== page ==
Frequently Asked Questions
Frequently Asked Questions
Q. How do I get scheduled for pickup?
A. We are happy to get you scheduled for transport. We do require
that your horse/s have a negative Coggins (current to within one year)
as well as a veterinarian health certificate (current to within 30 days
of delivery). We also ask that your horse/s have a comfortable halter as well as some hay for the trip to keep their diet
unchanged. Please complete the transport agreement online simply fill in the blanks and hit submit.
Q. How often do the drivers stop to rest the horses?
A. The drivers stop every three to four hours and check their horses and check the hay and water in front of the horses. At this time the horses are given a rest period.
Q. Do the drivers keep to a schedule?
A. Drivers respect your time and hope you respect theirs. That said...Horses are living and breathing creatures and ultimately
they make or break our schedule. Weather and traffic can and do have an effect on the schedule. We will always try to keep you
informed of any changes or delays but please know the needs of the horses will always be our number one priority.
Q. Will the drivers call before pickup or delivery?
A. The shipper and the receiver can expect a phone call at least two hours before pickup and delivery. This call is usually made to
obtain directions and inform the parties that the truck is in the area.
Q. What paperwork is required?
A. Currently every state requires a Certificate of Health. You will also need a Negative Coggins. Health and Coggins is always
required crossing state lines, most states require Negative Coggins just to transport within the state. Even if your horse is
not branded, you must have a current brand inspection if coming out of Brand Certificate state. All horses in Brand states must
have Brand Inspections. States that require Brand inspections South Dakota, Montana, Idaho, Wyoming, Nevada, Colorado, Utah,
(Livestock only equine exempt) California, Nebraska, Washington. State by state requirements.
Q. Should I wrap the horses legs?
A. Leg wraps are not recommended for trips over 18 hours, for the horses safety and health. Wraps have come undone and the
horse could hurt itself or another horse kicking to shed the wrap.
Q. Will my horse be tied?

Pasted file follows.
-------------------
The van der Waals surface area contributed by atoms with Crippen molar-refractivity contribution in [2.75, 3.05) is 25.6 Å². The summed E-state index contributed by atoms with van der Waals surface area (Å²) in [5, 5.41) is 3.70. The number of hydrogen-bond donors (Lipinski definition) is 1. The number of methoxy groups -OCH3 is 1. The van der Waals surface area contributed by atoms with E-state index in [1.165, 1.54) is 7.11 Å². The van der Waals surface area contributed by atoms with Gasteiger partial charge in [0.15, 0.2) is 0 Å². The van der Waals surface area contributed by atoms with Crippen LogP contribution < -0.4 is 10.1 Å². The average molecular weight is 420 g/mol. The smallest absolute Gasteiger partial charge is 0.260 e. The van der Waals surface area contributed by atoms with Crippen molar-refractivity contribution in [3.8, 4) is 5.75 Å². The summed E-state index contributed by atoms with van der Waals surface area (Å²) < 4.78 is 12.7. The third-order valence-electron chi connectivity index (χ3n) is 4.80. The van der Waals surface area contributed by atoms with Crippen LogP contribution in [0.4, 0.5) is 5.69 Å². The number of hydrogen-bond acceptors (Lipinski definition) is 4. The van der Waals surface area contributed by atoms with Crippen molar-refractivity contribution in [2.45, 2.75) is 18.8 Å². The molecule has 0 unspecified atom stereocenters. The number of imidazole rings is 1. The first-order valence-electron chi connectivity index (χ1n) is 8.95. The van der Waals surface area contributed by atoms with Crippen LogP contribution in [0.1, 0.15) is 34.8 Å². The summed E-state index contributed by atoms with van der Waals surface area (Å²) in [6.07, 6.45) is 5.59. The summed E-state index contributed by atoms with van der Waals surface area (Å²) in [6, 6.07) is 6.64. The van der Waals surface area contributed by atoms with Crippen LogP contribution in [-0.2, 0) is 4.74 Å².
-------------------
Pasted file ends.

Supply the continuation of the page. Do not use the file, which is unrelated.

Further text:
A. Horses may or may not be tied at the discretion of the driver. If tied, horses will be tied loosely to permit the horse to lower its head and clear its throat. We do not wish to ship dangerous or unruly horses. We do not want horses to be shipped with kicking chains which can endanger your horse. If a horse becomes a danger to itself or others the owner will be notified. Horse will be offloaded at a safe equestrian facility. The owner will be responsible for all fees and we will not refund for transport.
Q. Are the trailers air conditioned?
A. We know of no commercial air conditioned horse trailers. Opening and closing a horse trailer on hot days could bring on
pneumonia a few days after the horse leaves the trailer from the cold and heat the horse has been exposed to. Horses have
lived for thousands of years in all kinds of weather without air conditioning.
Q. How do I pay?
A. 50% securely through Merchant Services by clickable invoice or Venmo and the balance due as CASH to the driver upon delivery and before offload.
Q. What about insurance?
A. We do carry liability insurance but recommend that supplemental insurance be purchased prior to shipment to cover sickness or injury as well as Mortality. In several states only the owner may insure the horse. Please check the Equine Insurance Guide for options including very affordable transit policies.
All horses travel on a bed of shavings cleaned daily. The trailers also have stall separators. Box stalls are available for studs,
mares and foals and weanlings or special request.
Q. What happens if my horse stops drinking or needs a Veterinarian?
A. If a horse shuts down and stops drinking the driver will immediately stop the trip, contact a vet, then the owner, get all the
horses off the trailer and in stalls while we deal with the horse that has stopped drinking. Most times it is because it has
never been in a trailer before, consequently, under stress it will not drink. Taking the horse off the trailer for a short rest will
usually bring back its thirst. The horses always come first. if we would call a Veterinarian for ours we would most certainly call
one for yours. Upon any sign of injury or illness we will contact the nearest equine Veterinarian and follow their recommendations.
Q, Are the trailers clean and sanitized?
A. The drivers practice extreme bio-security both during and between trips. We proudly use and recommend Synbiont Ag Wash.
Q. Are there layovers and for how long?
A. Layovers are necessary on for your horses health and safety on long cross country trips. The horses need the rest. They usually come off the trailer for a period of 8 hours or more. They are individually stalled while on layover. The layover sites are all approved ranches and farms that cater to this business. Strict requirements for health and safety have to be met.